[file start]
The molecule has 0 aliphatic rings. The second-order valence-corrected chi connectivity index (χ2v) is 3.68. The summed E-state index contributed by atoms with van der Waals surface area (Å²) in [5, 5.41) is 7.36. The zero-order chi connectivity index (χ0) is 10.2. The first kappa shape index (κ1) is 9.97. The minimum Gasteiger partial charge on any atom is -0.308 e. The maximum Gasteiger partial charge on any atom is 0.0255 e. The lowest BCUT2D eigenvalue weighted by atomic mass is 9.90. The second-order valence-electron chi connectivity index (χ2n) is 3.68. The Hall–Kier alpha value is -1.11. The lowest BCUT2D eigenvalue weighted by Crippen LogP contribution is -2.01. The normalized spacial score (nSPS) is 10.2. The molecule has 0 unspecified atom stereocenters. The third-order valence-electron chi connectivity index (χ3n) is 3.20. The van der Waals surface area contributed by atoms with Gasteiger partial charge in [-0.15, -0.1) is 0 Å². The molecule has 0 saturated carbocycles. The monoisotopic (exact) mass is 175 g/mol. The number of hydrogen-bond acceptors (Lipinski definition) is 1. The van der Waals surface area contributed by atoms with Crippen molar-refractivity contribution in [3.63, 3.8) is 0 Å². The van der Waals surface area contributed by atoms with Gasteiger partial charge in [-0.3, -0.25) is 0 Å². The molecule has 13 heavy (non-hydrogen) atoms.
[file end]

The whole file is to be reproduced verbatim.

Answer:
The molecule has 0 aliphatic rings. The second-order valence-corrected chi connectivity index (χ2v) is 3.68. The summed E-state index contributed by atoms with van der Waals surface area (Å²) in [5, 5.41) is 7.36. The zero-order chi connectivity index (χ0) is 10.2. The first kappa shape index (κ1) is 9.97. The minimum Gasteiger partial charge on any atom is -0.308 e. The maximum Gasteiger partial charge on any atom is 0.0255 e. The lowest BCUT2D eigenvalue weighted by atomic mass is 9.90. The second-order valence-electron chi connectivity index (χ2n) is 3.68. The Hall–Kier alpha value is -1.11. The lowest BCUT2D eigenvalue weighted by Crippen LogP contribution is -2.01. The normalized spacial score (nSPS) is 10.2. The molecule has 0 unspecified atom stereocenters. The third-order valence-electron chi connectivity index (χ3n) is 3.20. The van der Waals surface area contributed by atoms with Gasteiger partial charge in [-0.15, -0.1) is 0 Å². The molecule has 0 saturated carbocycles. The monoisotopic (exact) mass is 175 g/mol. The number of hydrogen-bond acceptors (Lipinski definition) is 1. The van der Waals surface area contributed by atoms with Crippen molar-refractivity contribution in [3.63, 3.8) is 0 Å². The van der Waals surface area contributed by atoms with Gasteiger partial charge in [-0.3, -0.25) is 0 Å². The molecule has 13 heavy (non-hydrogen) atoms.